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As is the case in many other industries, women in leadership positions in the music business are rare.
Women of color in those positions are even more rare. And as they work to move up the corporate ladder, some decide they can make more of a difference by going out on their own.
Diana Rodriguez fits this description. She ran the Latin division at Capitol Records and was named to Billboard Magazine’s list of most powerful women in music before starting her own company, Criteria Entertainment, where she’s the chief executive.
“Marketplace” host Kai Ryssdal spoke to Rodriguez about her company and how she came to be known as a “music mogul.” The following is an edited transcript of their conversation.
Kai Ryssdal: As I was reading up on you before our chat, I saw you referred to as a “long-time music mogul.”
Diana Rodriguez: Yes, 28 years. Can you believe that? That’s a long time.
Ryssdal: OK, so that’s the long-time part. Let’s get to the music mogul part.
Rodriguez: [laughs] I don’t know that I’m there yet. Those are very kind words, you know. Music is ever changing, ever evolving. So, it’s an everyday learning experience. You know, these are shifting times and changing times, from formats to the way that people are consuming music, the experience. So, it’s always, you know, different, in a way.
Ryssdal: You do this thing called artist development. What does that mean?
Rodriguez: Yes. It means we’re like an incubator for artists, or that’s what my company strives for. You know, I’m very against the cookie-cutter form for artists, because each artist is really a human being with feelings, and dreams, and illusions — just like you and me. And [with] different objectives. You know, there’s artists that just want to be writers, there’s some that want to go into the stadium, some prefer to stay in the studio, you know. And it’s figuring out what their voice is, where their audience is, you know, how much they engage. And I’ve been very fortunate to work with amazing artists, little, breaking, consolidated-legacy artists, you know? And it’s always very different.
Ryssdal: Is there some degree of audience development you have to do, too?
Rodriguez: We do, especially in the Latin markets. In Latin markets like mine, Colombia, where I’m from, our challenge — because audiences are not necessarily used to the discovery of new artists — [is] teaching audiences to discover to be patient for that opening act, to go to the festival early and watch the first act.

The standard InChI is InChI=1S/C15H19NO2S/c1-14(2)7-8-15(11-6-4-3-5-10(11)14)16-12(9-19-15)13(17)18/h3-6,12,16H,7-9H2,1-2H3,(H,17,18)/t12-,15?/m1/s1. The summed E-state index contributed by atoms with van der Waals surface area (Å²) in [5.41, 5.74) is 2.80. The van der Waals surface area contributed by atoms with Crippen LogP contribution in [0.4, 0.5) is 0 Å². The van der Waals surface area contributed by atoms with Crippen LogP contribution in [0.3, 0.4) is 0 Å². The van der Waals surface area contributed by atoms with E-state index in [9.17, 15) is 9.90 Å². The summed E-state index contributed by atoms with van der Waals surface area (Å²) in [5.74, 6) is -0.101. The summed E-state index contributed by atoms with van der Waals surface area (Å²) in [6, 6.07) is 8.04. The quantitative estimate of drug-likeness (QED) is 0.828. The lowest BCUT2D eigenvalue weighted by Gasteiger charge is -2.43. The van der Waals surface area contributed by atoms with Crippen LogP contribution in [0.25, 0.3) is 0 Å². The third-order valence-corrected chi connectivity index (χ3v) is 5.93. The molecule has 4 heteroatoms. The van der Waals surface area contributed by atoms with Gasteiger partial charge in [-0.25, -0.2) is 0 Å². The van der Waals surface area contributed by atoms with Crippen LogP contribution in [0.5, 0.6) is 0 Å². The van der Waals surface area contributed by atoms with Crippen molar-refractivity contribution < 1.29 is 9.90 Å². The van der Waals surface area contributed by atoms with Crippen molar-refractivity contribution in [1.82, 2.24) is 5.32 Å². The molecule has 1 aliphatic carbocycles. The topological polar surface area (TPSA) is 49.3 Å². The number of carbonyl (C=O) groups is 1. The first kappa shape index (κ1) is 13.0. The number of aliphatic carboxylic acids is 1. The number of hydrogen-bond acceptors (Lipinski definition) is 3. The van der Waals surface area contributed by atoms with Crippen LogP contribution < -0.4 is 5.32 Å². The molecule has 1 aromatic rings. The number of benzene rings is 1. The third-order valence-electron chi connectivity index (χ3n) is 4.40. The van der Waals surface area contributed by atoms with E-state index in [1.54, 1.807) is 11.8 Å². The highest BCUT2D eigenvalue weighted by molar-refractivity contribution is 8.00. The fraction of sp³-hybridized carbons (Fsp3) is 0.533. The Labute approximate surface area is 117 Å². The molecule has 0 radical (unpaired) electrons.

Ryssdal: Yeah, that’s tough, because people just want to see the big names.
Rodriguez: Exactly. They want to see the hits.
Ryssdal: Right. You know, it’s interesting you’ve used the word ‘discovery’ a couple of times. Clearly a good part of what you do is fostering that discovery, right? Making it easier for people to discover your artists, or your style and brand and whatever.
Rodriguez: Exactly, and hopefully in a way that’s not invasive, but that it’s natural to you, that it’s part of your lifestyle.
Ryssdal: But that’s completely engineered by you, the music mogul.
Rodriguez: Yeah, yeah. So that you go into, you know, a store and you listen to the track, you go to the movies hopefully you can see it sync a license, you hear on the radio. So, in a way it’s catering to your lifestyle, but also to that artist.
Ryssdal: You were a metalhead growing up?
Ryssdal: How did you make that transition, from metalhead to Latin music mogul, if I could use that word again?
Rodriguez: Well, you know what? When I started, I was a huge fan of Duran Duran, Mötley Crüe, and then I had this passionate love for King Diamond, and Slayer, and Carnivore, and all these other bands that just connected with me in a way that no other music genre did at that time. Then I decided to go back to Colombia to finish my studies. And they kind of gave me the wings to start working in music. And I went to this radio station, and the radio station took me on as an intern. And then from the intern, I went to do an interview with Michael Hutchence and INXS, and it went really well. So, they kind of asked, so who’s this girl? And they’re like, eh, she’s the intern. I started as a radio promoter. I had no idea that there was a music business.
Ryssdal: OK, so let me get from that story to the name of your company, Criteria Entertainment. What are your criteria now?
Rodriguez: The top criterion is that my team believes in the project. Because if the person that’s representing you in whichever way, shape, or form — whether it’s radio promotion, or pitching you, or managing you — if they don’t truly believe in you, nothing’s going to happen. It starts from there, you know, they are your first salesmen. And then, obviously, you know, cater to the artists, but with a realistic view on the market. Every artist that I meet is like, I want to release tomorrow, and I want to release in all these territories. And I’m like … why?
Ryssdal: Because I want to, it’s my stuff. I want to get it out there. Right?
Rodriguez: And I’m like, you spent the year recording this album with 12 amazing tracks and you want to all send it out tomorrow? And who’s waiting for this, you know? So, it’s a conversation.
Ryssdal: It sounds like you spend a lot of time being a downer, kind of, right? I mean, here’s this artist with this stuff, this thing that she or he has been working on, and you’re like, no, no, no. Not yet.
Rodriguez: I’m a manager of expectations.
Ryssdal: There you go, that’s right. That’s right.
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